ii. Justified on 'Objective Grounds'

The second factor considered by the ECJ was whether such a difference in treatment could be justified on 'objective grounds'.

According to case-law on the matter, the concept of 'objective grounds' and the difference in treatment is normally justified:

  1. by the presence of precise and specific factors;
  2. which characterise the employment condition to which they relate;
  3. in the specific context in which it occurs; and
  4. based on objective and transparent criteria.

This list aids any Court to ascertain that that difference in treatment is based on a genuine need, is appropriate for achieving the objective pursued and is necessary.

After thorough analysis of the facts, the ECJ noted a difference in treatment which emerged between the two categories of employees. Under local Polish Labour law, during the termination of a fixed-term employment contract with a notice period, the employer was not required to inform the employee in writing at the outset of the reason/s justifying that termination. However, that same employer was required to inform the employee in the event of termination of an employment contract of indefinite duration with a notice period. This led to a clear breach of fairness since:

  1. on the one hand; a fixed-term employee whose employment contract was terminated with a notice period, need not be informed of the reasons for why they were terminated;
  2. on the other hand; a permanent employee whose employment contract was terminated, would unfairly receive the reason/s for their dismissal.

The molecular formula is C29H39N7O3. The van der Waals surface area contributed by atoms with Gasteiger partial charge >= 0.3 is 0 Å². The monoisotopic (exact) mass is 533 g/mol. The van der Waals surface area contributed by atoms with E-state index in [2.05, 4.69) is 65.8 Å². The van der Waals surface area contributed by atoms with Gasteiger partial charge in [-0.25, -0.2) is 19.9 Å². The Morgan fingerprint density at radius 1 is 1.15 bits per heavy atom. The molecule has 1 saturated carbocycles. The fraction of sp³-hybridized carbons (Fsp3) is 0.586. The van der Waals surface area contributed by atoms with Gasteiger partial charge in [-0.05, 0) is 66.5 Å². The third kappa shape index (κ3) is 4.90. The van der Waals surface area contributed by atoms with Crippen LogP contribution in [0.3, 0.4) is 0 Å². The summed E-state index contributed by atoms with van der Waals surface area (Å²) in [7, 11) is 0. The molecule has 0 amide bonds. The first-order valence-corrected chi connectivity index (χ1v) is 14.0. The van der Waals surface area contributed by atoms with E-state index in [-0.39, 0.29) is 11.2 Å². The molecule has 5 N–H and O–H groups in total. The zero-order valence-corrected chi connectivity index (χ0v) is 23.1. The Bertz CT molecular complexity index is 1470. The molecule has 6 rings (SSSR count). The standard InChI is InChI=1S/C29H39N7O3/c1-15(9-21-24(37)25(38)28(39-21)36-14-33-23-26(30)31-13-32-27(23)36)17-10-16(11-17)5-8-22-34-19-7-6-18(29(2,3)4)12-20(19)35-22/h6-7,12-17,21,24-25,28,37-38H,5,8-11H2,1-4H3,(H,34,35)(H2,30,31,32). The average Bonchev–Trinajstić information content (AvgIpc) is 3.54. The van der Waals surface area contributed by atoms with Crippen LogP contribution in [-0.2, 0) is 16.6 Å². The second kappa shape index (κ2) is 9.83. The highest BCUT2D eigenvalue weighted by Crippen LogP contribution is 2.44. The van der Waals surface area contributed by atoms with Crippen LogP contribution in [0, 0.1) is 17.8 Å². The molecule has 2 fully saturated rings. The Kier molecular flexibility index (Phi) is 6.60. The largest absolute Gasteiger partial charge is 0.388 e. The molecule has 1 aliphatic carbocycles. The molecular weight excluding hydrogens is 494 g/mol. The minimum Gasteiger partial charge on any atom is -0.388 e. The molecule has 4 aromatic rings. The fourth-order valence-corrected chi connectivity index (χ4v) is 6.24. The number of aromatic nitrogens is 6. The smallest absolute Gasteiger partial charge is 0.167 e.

The ECJ confirmed that the Polish Labour law portrayed a clear deprivation of equality since important information which was being provided to a permanent employee, was for the same reason, not being provided to the fixed-term employee. This restriction prohibited fixed-term employees from assessing whether their dismissal was in fact justified or otherwise. Such a situation would in turn give rise to unfavourable consequences for a fixed-term employee since that employee was not provided, beforehand, with information which may have been decisive for them to know whether or not to bring legal proceedings against their employer for the termination of their employment contract.

Hence, if the employee concerned had doubts regarding the validity of the reason for their dismissal, they would be left with no choice other than to bring an action seeking to challenge that dismissal before the competent labour Court. It would only be through that action that the employee may possibly obtain that requested information from their employer, of the reason/s for dismissal, through a court order.

The Preliminary ruling: Apply EU law

The ECJ emphasised that where it is apparent that the national legislation concerned is contrary to EU law, it is the responsibility of the national courts to provide the legal protection which individuals derive from the rules of EU law and to ensure that those rules are fully effective. Essentially, where it is not possible for a provision of national law to be interpreted in a consistent way with the requirements of EU law, the principle of primacy of EU law requires a national Court to apply provisions of EU law, and to disapply any provision of national law which is contrary to provisions of EU law.

Consequently, the ECJ ruled that to guarantee the full effectiveness of Article 47 of the Charter of Fundamental Human Rights, Article 30(4) of the Polish Labour Code had to be disapplied.


1. In this context, a "comparable permanent employee" means a employee with an employment contract or relationship of indefinite duration, in the same establishment, engaged in the same or similar work/occupation, due regard being given to qualifications/skills;

2. Note that "fixed-term employee" means a person having an employment contract or relationship entered into directly between an employer and a employee where the end of the employment contract or relationship is determined by objective conditions such as reaching a specific date, completing a specific task, or the occurrence of a specific event;

3. Council Directive 1999/70/EC of 28 June 1999 concerning the framework agreement on fixed-term work concluded by ETUC, UNICE and CEEP.

The content of this article is intended to provide a general guide to the subject matter. Specialist advice should be sought about your specific circumstances.